During galaxy season I did an image of M101 because there weren’t a lot of suitable targets for my 80mm refractor’s relatively wide field of view. Most galaxies are small and really demand longer focal length to do them justice, but M101 was fairly large and by utilizing drizzle integration I could extract every last bit of resolving power from my small refractor.
The result can be found here.
I was incredibly happy with this image and was waiting out the interminable spring clouds to move on to another target. Then I was invited to participate on an imaging team at Sierra Remote Observatories. That team was using a Planewave CDK14 and an FLI ML 16803. It was an offer I couldn’t refuse.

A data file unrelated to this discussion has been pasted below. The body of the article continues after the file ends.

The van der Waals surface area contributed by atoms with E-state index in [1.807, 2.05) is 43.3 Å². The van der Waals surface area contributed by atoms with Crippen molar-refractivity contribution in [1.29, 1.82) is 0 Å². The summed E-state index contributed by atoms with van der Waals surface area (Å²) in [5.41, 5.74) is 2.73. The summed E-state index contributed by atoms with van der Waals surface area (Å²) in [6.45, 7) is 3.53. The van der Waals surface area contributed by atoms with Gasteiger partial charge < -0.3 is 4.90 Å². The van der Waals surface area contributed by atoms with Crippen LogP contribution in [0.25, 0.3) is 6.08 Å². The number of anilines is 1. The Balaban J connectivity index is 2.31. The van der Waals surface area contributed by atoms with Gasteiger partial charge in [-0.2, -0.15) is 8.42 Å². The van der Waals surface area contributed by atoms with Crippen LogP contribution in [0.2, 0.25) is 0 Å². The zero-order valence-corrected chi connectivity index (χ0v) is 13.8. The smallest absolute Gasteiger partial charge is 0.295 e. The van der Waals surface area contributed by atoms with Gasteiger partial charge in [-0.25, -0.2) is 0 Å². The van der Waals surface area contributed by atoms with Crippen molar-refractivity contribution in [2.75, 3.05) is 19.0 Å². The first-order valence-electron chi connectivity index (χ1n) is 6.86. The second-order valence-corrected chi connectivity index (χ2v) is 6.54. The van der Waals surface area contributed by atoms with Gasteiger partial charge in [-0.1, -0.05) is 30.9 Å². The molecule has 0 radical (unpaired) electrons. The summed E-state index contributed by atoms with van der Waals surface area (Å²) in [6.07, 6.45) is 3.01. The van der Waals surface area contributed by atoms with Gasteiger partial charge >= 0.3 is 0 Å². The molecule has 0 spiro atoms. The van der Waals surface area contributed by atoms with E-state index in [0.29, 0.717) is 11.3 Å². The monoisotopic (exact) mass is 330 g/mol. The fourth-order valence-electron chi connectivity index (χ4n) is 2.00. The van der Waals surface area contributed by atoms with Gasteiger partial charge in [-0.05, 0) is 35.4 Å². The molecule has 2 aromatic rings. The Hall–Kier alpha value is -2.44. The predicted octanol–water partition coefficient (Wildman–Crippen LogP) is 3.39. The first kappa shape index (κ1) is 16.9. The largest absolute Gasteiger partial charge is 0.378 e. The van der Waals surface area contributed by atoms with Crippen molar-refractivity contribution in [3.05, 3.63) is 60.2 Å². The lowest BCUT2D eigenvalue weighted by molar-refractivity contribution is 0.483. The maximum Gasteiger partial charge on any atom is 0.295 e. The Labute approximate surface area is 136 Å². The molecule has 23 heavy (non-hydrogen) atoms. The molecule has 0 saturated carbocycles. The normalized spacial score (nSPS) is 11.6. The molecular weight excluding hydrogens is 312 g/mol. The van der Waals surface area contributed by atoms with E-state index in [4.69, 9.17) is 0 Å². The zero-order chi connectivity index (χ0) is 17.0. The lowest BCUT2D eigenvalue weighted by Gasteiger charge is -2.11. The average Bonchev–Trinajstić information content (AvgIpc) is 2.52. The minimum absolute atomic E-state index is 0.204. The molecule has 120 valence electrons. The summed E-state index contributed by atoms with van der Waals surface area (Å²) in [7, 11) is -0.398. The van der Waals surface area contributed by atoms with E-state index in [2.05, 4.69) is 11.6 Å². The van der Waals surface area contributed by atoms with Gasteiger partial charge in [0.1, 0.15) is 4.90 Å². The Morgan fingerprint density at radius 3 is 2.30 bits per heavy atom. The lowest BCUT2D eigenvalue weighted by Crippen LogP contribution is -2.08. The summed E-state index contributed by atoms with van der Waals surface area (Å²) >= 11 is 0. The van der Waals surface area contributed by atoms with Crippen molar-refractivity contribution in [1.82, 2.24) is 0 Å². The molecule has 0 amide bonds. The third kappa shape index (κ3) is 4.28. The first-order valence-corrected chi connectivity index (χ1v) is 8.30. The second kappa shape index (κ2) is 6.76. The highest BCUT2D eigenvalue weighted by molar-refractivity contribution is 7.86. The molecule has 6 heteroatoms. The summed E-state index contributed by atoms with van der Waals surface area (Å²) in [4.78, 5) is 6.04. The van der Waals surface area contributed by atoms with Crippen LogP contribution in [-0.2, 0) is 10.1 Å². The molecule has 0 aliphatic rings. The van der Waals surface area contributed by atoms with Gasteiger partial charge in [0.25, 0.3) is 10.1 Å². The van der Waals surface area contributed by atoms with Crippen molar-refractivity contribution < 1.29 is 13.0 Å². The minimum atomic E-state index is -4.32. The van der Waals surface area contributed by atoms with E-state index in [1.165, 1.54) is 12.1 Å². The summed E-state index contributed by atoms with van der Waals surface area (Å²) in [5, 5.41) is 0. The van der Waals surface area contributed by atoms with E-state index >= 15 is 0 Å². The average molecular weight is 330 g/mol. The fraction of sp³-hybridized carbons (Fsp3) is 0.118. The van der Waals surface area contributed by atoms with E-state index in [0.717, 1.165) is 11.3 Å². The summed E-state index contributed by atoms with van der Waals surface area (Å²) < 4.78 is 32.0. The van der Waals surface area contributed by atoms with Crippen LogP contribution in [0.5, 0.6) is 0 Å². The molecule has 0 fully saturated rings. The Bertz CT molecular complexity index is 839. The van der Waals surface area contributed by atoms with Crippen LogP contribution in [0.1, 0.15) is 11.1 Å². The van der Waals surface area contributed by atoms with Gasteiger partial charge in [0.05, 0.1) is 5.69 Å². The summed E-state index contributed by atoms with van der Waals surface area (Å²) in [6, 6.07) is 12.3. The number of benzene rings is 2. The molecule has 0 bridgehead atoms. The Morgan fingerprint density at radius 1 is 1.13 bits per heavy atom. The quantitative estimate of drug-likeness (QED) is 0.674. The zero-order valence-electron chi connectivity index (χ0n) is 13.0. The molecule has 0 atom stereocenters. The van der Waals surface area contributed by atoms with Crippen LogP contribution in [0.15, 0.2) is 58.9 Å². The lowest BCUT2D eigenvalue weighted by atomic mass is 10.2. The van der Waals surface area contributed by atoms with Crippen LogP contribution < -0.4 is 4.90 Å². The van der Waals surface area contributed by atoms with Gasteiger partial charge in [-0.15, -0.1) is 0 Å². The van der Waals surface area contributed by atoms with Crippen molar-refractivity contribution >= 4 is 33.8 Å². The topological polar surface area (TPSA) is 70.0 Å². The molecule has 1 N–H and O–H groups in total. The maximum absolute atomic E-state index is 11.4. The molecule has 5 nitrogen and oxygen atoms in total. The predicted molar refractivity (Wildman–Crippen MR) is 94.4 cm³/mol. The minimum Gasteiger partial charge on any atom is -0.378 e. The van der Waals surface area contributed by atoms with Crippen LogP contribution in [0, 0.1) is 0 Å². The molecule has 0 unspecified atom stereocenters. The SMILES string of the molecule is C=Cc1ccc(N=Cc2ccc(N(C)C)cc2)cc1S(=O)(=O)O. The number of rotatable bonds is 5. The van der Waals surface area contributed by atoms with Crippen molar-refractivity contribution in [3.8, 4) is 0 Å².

But, there were some kinks to work out in the system and the team and I worked to resolve them. We ended up using M101 as our test target and although we had to throw away a lot of data, there was still quite a bit of usable left over. I decided to process to see what it would produce.
That result can be found here.
This video shows the difference in resolving power between the two systems and talks a little about why that is so. But, we users of small refractors shouldn’t despair. The images they produce are still fantastic even if they can’t quite live up to what the larger system can produce.
There are four factors that combine to determine the ultimate resolving power of your imaging system. They re the optics, camera, tracking and seeing. You only have direct control over the first three but it’s the last one, the seeing, that puts the ultimate limit on what we can get out of a system, at least for traditional long exposure deep sky imaging techniques.